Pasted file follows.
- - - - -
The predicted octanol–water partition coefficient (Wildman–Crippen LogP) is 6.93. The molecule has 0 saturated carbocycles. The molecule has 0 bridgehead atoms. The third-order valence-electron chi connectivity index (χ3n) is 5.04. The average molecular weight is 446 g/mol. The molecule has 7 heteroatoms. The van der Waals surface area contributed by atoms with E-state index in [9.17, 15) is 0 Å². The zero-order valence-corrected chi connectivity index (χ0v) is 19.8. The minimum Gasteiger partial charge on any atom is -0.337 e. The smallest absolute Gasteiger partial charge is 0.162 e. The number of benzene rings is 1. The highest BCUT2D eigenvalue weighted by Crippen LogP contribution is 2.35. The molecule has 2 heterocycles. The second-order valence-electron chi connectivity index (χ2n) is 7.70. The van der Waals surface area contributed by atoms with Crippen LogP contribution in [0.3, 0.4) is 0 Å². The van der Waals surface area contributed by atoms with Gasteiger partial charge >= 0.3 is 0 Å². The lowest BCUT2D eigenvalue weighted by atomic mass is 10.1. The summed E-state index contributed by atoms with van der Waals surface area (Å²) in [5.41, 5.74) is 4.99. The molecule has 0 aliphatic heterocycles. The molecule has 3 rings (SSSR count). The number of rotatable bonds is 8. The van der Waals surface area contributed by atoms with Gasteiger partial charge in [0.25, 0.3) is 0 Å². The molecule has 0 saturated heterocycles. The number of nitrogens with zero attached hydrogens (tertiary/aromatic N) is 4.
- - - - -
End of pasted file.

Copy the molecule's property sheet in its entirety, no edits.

The predicted octanol–water partition coefficient (Wildman–Crippen LogP) is 6.93. The molecule has 0 saturated carbocycles. The molecule has 0 bridgehead atoms. The third-order valence-electron chi connectivity index (χ3n) is 5.04. The average molecular weight is 446 g/mol. The molecule has 7 heteroatoms. The van der Waals surface area contributed by atoms with E-state index in [9.17, 15) is 0 Å². The zero-order valence-corrected chi connectivity index (χ0v) is 19.8. The minimum Gasteiger partial charge on any atom is -0.337 e. The smallest absolute Gasteiger partial charge is 0.162 e. The number of benzene rings is 1. The highest BCUT2D eigenvalue weighted by Crippen LogP contribution is 2.35. The molecule has 2 heterocycles. The second-order valence-electron chi connectivity index (χ2n) is 7.70. The van der Waals surface area contributed by atoms with Crippen LogP contribution in [0.3, 0.4) is 0 Å². The van der Waals surface area contributed by atoms with Gasteiger partial charge >= 0.3 is 0 Å². The lowest BCUT2D eigenvalue weighted by atomic mass is 10.1. The summed E-state index contributed by atoms with van der Waals surface area (Å²) in [5.41, 5.74) is 4.99. The molecule has 0 aliphatic heterocycles. The molecule has 3 rings (SSSR count). The number of rotatable bonds is 8. The van der Waals surface area contributed by atoms with Gasteiger partial charge in [0.25, 0.3) is 0 Å². The molecule has 0 saturated heterocycles. The number of nitrogens with zero attached hydrogens (tertiary/aromatic N) is 4.